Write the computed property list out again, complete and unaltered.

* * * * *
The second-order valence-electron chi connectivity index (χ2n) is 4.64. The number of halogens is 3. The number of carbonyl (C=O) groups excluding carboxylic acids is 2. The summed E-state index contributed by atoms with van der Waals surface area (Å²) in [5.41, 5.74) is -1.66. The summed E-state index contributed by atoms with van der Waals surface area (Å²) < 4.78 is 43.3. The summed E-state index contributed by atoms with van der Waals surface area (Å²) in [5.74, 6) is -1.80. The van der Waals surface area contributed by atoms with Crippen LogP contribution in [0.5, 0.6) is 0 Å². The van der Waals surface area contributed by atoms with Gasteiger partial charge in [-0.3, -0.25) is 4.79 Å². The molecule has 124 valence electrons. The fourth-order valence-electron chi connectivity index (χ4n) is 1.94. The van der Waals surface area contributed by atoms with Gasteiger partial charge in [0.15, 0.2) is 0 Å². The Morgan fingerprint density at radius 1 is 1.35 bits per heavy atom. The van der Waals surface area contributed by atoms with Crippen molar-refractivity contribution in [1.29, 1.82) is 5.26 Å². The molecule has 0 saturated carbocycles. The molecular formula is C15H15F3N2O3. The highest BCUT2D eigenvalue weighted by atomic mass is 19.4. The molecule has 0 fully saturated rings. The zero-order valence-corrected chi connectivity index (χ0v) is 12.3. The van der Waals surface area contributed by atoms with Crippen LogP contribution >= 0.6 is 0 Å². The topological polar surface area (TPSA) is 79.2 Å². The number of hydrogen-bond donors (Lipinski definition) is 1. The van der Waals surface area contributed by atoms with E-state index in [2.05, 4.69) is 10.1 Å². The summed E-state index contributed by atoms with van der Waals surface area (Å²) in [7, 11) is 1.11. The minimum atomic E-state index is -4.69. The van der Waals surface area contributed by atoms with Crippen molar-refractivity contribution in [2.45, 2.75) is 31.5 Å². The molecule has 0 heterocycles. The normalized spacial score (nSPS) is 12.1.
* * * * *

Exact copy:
The second-order valence-electron chi connectivity index (χ2n) is 4.64. The number of halogens is 3. The number of carbonyl (C=O) groups excluding carboxylic acids is 2. The summed E-state index contributed by atoms with van der Waals surface area (Å²) in [5.41, 5.74) is -1.66. The summed E-state index contributed by atoms with van der Waals surface area (Å²) < 4.78 is 43.3. The summed E-state index contributed by atoms with van der Waals surface area (Å²) in [5.74, 6) is -1.80. The van der Waals surface area contributed by atoms with Crippen LogP contribution in [0.5, 0.6) is 0 Å². The van der Waals surface area contributed by atoms with Gasteiger partial charge in [-0.3, -0.25) is 4.79 Å². The molecule has 124 valence electrons. The fourth-order valence-electron chi connectivity index (χ4n) is 1.94. The van der Waals surface area contributed by atoms with Gasteiger partial charge in [0.15, 0.2) is 0 Å². The Morgan fingerprint density at radius 1 is 1.35 bits per heavy atom. The van der Waals surface area contributed by atoms with Crippen molar-refractivity contribution in [1.29, 1.82) is 5.26 Å². The molecule has 0 saturated carbocycles. The molecular formula is C15H15F3N2O3. The highest BCUT2D eigenvalue weighted by atomic mass is 19.4. The molecule has 0 fully saturated rings. The zero-order valence-corrected chi connectivity index (χ0v) is 12.3. The van der Waals surface area contributed by atoms with Crippen LogP contribution >= 0.6 is 0 Å². The topological polar surface area (TPSA) is 79.2 Å². The number of hydrogen-bond donors (Lipinski definition) is 1. The van der Waals surface area contributed by atoms with E-state index in [2.05, 4.69) is 10.1 Å². The summed E-state index contributed by atoms with van der Waals surface area (Å²) in [7, 11) is 1.11. The minimum atomic E-state index is -4.69. The van der Waals surface area contributed by atoms with Crippen molar-refractivity contribution in [2.45, 2.75) is 31.5 Å². The molecule has 0 heterocycles. The normalized spacial score (nSPS) is 12.1.